that you will see in recipes
c = cup (either dry or liquid, as the recipe indicates)
t = tsp = teaspoon; approx. equivalent to 5 ml
T = tbl = tblspn = tablespoon; approx. equivalent to 15 ml
Best results come from using appropriate measurements; sometimes you can get away with being casual, but do start with following instructions for the first few times through a recipe.
Dry measuring cup set – usually four, nested (1/4 cup, 1/3 c, 1/2 c, 1 c); unless stated otherwise, measure level, not packed
Liquid measuring cup – two-cup or four-cup size; place cup on a level surface and observe level lines
Measuring spoons – usually a set (1/8 t, 1/4 t, 1/2 t, 1 t, 1 1/2 T, 1 T)
If your recipes require it, a small kitchen scale; very low weights are for spices. Digital scales are wonderful, though they need batteries.
Note that “cooking” and “baking” are different styles of cookery: “baking” requires the scientific approach where quantities are measured; “cooking” is more of an art where some basic principles are followed and there is room to be creative in measurements and ingredients.
There is some basic cooking equipment you should have, in addition to a refrigerator, stove, and running water (or the camping version of the same); there is a lot of specialty equipment you can add, but don’t bother until you know you will use it enough to be worth the space. I recommend starting with the first list of basics, and then determine what else you need by the recipes you actually try. Buy quality equipment, either new or used; it will save money in the long term.
My basic equipment fits into a dishpan; this is what goes on camping trips, so I can cook -anything-!
- dishpan, w small bottle dishsoap
- wood cutting board
- 6″ paring knife in sheath
- 8″ chef’s knife in sheath
- straight-edge wood spatula (stirring, especially to prevent sticking)
- pair of chopsticks (stirring, beating, whipping)
- can opener
- measuring spoons (nesting)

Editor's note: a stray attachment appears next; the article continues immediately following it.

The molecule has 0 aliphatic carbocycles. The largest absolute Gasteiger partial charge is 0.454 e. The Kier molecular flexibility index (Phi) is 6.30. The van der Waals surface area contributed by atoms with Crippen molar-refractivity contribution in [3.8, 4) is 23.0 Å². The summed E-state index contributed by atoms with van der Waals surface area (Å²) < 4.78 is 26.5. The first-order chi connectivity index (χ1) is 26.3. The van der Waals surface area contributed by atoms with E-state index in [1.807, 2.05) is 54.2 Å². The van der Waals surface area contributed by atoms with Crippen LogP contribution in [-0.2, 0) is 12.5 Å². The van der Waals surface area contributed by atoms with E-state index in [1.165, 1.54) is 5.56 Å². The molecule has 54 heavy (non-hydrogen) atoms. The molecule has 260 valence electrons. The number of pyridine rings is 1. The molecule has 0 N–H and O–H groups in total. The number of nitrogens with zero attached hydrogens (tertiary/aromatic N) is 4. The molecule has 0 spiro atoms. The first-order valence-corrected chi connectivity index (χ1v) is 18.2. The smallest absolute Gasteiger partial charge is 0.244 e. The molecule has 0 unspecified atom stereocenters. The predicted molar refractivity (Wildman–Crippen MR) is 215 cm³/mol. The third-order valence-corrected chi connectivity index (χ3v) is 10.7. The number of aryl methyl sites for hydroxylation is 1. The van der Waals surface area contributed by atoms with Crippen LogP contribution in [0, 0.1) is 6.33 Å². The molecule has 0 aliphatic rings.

- measuring cup, one liquid, one set of dry (nesting)
- two nesting 2-quart (or litre) saucepans with lid
- small pot for boiling water (between 1/2 and 1 quart/litre)
- 8″ cast iron frypan
- linen tea towels (they dry faster than cotton)
- a second dishpan (one for hot soapy water, one for hot rinse water)
And, because I make chapatis (flat bread; see recipes), a dowel-style rolling pin.
My home kitchen adds a few more essentials:
- stainless steel steamer (for cooking veggies quickly)
- mortar and pestle (heavy brass for seeds, ceramic for herbs)
- spice grinder (by rights, this is a small appliance requiring electricity, and would dearly love a hand-powered one; this is essential in my kitchen, as you can read on the spices page)
- colander (for draining or rinsing things like beans or pasta)
- sieve (wire mesh for straining or sifting)
- serrated bread knife (great for tomatoes!)
- graters (4-sided box grater is useful, if a space hog; I have flat graters in 1/4″ and 1/2″)
- pastry blender (for biscuits! you could use two knives)
- wire whisk (for whipping cream, or smoothing gravy; clean very well for egg-white meringue)
And then there is baking equipment, if you so desire:
- jelly roll pan (works for broiling and baking other foods, for baking cookies/biscuits, for roasting veggies)
- 2 cookie sheets (one edge is flat to allow sliding cookies/biscuits off; two sheets so you can load the second while the first is in the oven)
- 8×8″ cake pan (brownies, or coffee cake size)
- 9×13″ cake pan (also for roasting veggies)
- muffin tin (both sweet and savory; will also work for deep tarts; paper liners can replace grease-and-flour for muffins)
- cooling rack for baked goods
My kitchen has some more items which look like duplicates; in a way they are, as I can do fine with the lists above. However, refinements are welcome when you know what works for you:
- 6″ cast iron fry pan (because my morning eggs are perfect in it; also used to roast spices)
- 10″ cast iron fry pan (for making meals for two: chops, burgers, sausages, potato frittatas, etc.)
- large cutting board (becomes a work surface, too)
- selection of mixing bowls (small for sauces, mid-size for cookies/pancakes, large for 3-day salads or bread-making)
- peeler, especially the Y-shape type (if you are not good with using a paring knife)
- tongs, any kind (restaurant style feel very nice!)
- thermometer for roasting meat (metal spike on the end that goes into the meat; meat should be cooked enough and not overcooked.)
- bench scraper (AKA dough scraper and dough cutter; lovely straight edge to clean off cutting and pastry boards, and moving chopped veggies from cutting board to pot)
Small appliances have a very small place in my kitchen:
- 3-quart crockpot/slow-cooker (Mostly used for cooking a 2-3 pound cut of cheap meat until tender, which is then used in various meals over the next few days.)
- mid-size electric roaster oven (Because it tends to steam food, I use it to keep masses of oven-roasted veggies hot for those large family dinners.)
I highly recommend acquiring a sharpening stone and a hone and learning how to sharpen and maintain your own knives! Or find a trustworthy person to sharpen them for you. A sharp knife is less likely to slip and cut what it ought not. Trying it yourself? Watch The Spruce Eats: How to sharpen a knife with a whetstone.
This page will change as I remember to add things for you. 🙂